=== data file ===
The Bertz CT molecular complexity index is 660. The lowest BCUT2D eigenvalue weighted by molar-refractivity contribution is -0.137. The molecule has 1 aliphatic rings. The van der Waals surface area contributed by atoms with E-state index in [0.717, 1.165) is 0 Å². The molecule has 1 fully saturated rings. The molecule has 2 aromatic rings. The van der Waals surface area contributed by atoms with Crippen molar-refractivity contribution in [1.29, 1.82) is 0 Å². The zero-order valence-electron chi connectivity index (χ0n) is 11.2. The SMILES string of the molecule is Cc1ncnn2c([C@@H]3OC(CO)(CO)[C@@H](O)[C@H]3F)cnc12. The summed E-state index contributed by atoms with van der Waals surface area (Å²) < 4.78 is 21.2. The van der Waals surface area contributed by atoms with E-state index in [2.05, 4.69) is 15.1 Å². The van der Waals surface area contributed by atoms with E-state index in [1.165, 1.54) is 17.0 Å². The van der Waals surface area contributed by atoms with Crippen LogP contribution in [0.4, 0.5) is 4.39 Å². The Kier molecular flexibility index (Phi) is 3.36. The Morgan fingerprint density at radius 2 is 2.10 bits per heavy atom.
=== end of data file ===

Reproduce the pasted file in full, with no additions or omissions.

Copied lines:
The Bertz CT molecular complexity index is 660. The lowest BCUT2D eigenvalue weighted by molar-refractivity contribution is -0.137. The molecule has 1 aliphatic rings. The van der Waals surface area contributed by atoms with E-state index in [0.717, 1.165) is 0 Å². The molecule has 1 fully saturated rings. The molecule has 2 aromatic rings. The van der Waals surface area contributed by atoms with Crippen molar-refractivity contribution in [1.29, 1.82) is 0 Å². The zero-order valence-electron chi connectivity index (χ0n) is 11.2. The SMILES string of the molecule is Cc1ncnn2c([C@@H]3OC(CO)(CO)[C@@H](O)[C@H]3F)cnc12. The summed E-state index contributed by atoms with van der Waals surface area (Å²) < 4.78 is 21.2. The van der Waals surface area contributed by atoms with E-state index in [2.05, 4.69) is 15.1 Å². The van der Waals surface area contributed by atoms with E-state index in [1.165, 1.54) is 17.0 Å². The van der Waals surface area contributed by atoms with Crippen LogP contribution in [0.4, 0.5) is 4.39 Å². The Kier molecular flexibility index (Phi) is 3.36. The Morgan fingerprint density at radius 2 is 2.10 bits per heavy atom.